Other Music Record Store Documentary Set to Premiere at Tribeca Film Festival
On June 25, 2016, New York’s Other Music, a record store staple in the East Village, closed. Its two-plus decades of business were celebrated with a tribute show at the Bowery Ballroom featuring Yoko Ono, Sharon Van Etten and Yo La Tengo, among others.
This April the store’s history will be eternalized in Other Music, a documentary set to premiere at Tribeca Film Festival, which runs April 24 through May 5. (Fittingly, April also marks the annual celebration of Record Store Day on April 13.)
The project from filmmakers Rob Hatch-Miller and Puloma Basu will explore how Other Music played an influential role in shaping the 2000s New York music scene through archival footage, never-before heard stories and interviews with with bands like Vampire Weekend, Yeah Yeah Yeahs, The National, Interpol and Depeche Mode. "As hubs like Other Music struggle to remain in existence, we think it's important to celebrate what spaces like these have meant to people in the past, and to explore how their spirit can live on in an increasingly digital world," Hatch-Miller and Basu tell Billboard. "Other Music was a place that defined the experience of living in New York City for us, and for thousands of other young people."
On Tuesday (March 5), the filmmakers launched a Kickstarter campaign to coincide with Tribeca’s announcement. The fundraising page, organized by Production Company Productions, has a goal of hitting $20,000 within 30 days.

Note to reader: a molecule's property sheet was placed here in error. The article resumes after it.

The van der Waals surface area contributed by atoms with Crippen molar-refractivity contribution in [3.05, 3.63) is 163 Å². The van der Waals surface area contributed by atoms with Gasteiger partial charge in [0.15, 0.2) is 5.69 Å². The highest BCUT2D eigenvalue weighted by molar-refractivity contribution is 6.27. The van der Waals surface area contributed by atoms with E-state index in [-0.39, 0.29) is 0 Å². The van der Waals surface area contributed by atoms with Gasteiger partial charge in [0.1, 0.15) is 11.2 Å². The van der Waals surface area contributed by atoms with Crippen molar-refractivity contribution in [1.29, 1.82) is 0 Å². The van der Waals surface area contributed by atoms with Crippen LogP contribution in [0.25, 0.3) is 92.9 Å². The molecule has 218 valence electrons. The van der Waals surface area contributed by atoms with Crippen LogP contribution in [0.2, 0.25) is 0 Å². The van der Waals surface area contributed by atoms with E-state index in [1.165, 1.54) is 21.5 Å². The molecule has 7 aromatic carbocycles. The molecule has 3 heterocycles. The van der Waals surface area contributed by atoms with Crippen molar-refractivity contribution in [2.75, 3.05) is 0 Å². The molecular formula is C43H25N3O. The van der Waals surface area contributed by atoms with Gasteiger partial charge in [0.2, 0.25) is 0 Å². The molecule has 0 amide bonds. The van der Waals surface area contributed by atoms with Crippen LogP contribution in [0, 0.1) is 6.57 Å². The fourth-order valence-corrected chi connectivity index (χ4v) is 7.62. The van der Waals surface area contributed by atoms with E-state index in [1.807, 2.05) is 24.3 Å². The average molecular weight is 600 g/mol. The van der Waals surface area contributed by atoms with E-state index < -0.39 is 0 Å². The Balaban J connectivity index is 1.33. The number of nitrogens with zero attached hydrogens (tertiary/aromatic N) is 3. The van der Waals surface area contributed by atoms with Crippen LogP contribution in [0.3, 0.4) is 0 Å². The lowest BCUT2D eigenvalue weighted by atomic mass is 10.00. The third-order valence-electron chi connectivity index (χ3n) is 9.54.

The documentary has been in the works for three years, beginning soon after Other Music closed. With no backing from a studio or distributor, it first got off the ground with a 2017 Kickstarter in which 920 supporters pledged $77,323 -- that funding ultimately allowed the filmmakers to make a rough cut that earned the doc at spot at Tribeca. The new Kickstarter will raise money for color correction, sound mixing and titling ahead of a world premiere.
And while Other Music is sure to offer a trip down memory lane, Hatch-Miller and Basu also made it with an entirely new generation in mind: "We hope our film will inspire younger people who didn't grow up with a culture of going to a store to buy an album or rent a movie to find spaces like these in their hometowns and do whatever they can to help keep them alive."